More producer input into wildlife damage sought

AIRDRIE, Alta. — An Alberta wildlife damages survey deadline has been extended to March 31.

Alberta Beef Producers is working with the Miistakis Institute at Mount Royal University in Calgary to gain a better understanding of the extent and costs of wildlife on a regional and provincial scale.

The survey hopes to assess populations and provide information to the province about whether current compensation programs are adequate.

“We are trying to capture the dollar amount and we are asking people what it has cost them over a five year period,” said Fred Hay of ABP.

The goal is to get back 2,000 surveys through the online and written versions of the survey.

Kim Good, a researcher with the institute, understands the problem from both sides. She farms near Carstairs, Alta., where moose raiding canola fields is common.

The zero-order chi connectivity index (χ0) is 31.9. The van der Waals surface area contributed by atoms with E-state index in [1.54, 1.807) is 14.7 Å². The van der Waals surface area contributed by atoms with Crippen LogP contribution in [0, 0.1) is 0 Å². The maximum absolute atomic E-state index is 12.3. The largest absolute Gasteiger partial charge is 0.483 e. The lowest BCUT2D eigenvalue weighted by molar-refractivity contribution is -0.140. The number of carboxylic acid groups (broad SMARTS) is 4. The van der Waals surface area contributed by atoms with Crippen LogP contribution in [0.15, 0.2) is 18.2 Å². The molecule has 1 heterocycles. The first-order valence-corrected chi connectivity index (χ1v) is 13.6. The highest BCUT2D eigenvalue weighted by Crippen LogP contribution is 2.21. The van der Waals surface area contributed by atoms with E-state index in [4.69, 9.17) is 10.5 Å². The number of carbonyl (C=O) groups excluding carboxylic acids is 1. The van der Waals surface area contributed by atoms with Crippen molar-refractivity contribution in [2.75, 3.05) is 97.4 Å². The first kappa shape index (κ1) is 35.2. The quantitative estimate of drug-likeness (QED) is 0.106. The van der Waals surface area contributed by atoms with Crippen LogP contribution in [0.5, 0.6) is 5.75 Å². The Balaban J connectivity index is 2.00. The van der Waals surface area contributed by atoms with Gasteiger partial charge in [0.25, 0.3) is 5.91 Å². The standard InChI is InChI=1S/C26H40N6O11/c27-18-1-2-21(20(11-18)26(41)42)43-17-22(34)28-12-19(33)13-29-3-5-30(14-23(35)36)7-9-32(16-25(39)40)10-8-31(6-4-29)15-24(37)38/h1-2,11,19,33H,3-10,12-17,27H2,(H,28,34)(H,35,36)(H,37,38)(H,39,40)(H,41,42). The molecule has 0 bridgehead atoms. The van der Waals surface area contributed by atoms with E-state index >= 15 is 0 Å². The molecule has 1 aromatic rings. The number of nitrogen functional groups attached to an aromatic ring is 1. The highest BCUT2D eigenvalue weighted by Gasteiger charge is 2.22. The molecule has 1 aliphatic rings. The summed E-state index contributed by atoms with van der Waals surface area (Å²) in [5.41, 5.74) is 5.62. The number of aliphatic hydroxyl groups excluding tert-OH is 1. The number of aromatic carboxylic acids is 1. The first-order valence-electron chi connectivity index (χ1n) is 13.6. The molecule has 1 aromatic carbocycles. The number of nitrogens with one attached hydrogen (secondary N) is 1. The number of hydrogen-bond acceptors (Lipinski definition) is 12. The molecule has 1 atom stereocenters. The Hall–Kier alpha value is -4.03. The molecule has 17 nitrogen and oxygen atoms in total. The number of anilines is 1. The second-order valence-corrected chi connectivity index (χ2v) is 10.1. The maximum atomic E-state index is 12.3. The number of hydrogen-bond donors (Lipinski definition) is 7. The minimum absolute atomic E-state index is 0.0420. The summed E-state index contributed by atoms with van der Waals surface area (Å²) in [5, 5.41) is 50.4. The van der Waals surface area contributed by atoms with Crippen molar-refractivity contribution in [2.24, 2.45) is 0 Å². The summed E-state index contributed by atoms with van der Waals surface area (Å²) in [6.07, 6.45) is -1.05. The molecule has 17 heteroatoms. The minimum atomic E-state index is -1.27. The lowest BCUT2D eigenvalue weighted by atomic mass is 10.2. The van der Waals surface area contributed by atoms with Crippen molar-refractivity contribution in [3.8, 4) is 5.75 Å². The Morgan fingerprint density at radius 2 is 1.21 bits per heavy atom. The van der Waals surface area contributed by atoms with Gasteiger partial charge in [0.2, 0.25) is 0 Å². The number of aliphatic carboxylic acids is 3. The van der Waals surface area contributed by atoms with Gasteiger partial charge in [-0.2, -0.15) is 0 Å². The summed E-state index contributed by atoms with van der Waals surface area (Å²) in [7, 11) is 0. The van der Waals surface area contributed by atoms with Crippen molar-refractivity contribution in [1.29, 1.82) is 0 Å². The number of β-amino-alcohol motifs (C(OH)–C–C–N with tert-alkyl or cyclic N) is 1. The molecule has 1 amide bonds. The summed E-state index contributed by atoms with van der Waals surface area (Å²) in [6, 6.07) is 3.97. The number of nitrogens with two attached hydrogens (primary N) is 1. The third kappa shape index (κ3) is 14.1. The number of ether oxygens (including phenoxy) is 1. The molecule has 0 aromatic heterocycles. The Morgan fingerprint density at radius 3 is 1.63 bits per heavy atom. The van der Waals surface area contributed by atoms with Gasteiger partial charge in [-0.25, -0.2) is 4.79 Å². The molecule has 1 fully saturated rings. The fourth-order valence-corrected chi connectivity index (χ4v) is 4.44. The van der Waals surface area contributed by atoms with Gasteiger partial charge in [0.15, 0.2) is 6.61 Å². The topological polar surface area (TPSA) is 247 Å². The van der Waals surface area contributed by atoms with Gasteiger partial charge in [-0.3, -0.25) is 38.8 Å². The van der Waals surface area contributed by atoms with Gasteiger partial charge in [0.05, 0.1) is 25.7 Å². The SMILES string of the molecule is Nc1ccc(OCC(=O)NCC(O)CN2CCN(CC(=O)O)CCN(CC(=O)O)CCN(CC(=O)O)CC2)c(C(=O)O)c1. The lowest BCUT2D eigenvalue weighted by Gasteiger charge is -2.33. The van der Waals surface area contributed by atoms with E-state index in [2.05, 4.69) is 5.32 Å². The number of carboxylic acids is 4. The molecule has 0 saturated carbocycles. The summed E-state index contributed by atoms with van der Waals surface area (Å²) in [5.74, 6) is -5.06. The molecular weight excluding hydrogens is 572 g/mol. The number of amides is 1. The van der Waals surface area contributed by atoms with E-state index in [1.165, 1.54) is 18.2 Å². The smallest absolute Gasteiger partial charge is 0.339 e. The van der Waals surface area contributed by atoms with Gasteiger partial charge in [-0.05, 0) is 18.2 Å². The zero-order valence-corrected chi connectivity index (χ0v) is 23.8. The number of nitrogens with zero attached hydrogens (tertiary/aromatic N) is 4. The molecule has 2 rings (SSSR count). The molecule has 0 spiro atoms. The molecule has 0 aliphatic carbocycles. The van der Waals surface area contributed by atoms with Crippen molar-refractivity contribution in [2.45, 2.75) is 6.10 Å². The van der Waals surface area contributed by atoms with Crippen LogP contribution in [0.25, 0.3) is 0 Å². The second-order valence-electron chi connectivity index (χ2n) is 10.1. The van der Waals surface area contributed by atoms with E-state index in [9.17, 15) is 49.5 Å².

“The moose love our canola,” she told the landowner group, Action for Agriculture at a meeting near Airdrie, Alta., March 7.

Alberta landscapes support a wide diversity of wildlife, but the conflicts are growing as farming, mining, logging and urban development pushes animals into human territory.

“We appreciate seeing them. If they are eating our chickens, it is a different topic,” she said.

Good said it is a global problem, in which elephants raid gardens in Uganda, otters eat farmed fish in Germany and carnivores attack reindeer in northern Sweden. Producers have looked for solutions with varying success.

“This isn’t local to us, it is around the world,” she said.

The latest survey wants to hear from as many producers as possible, whether they are having problems or not. The survey can be found at and is open until March 31.

Paper copies are available by calling the ABP at 403-275-4400 or emailing

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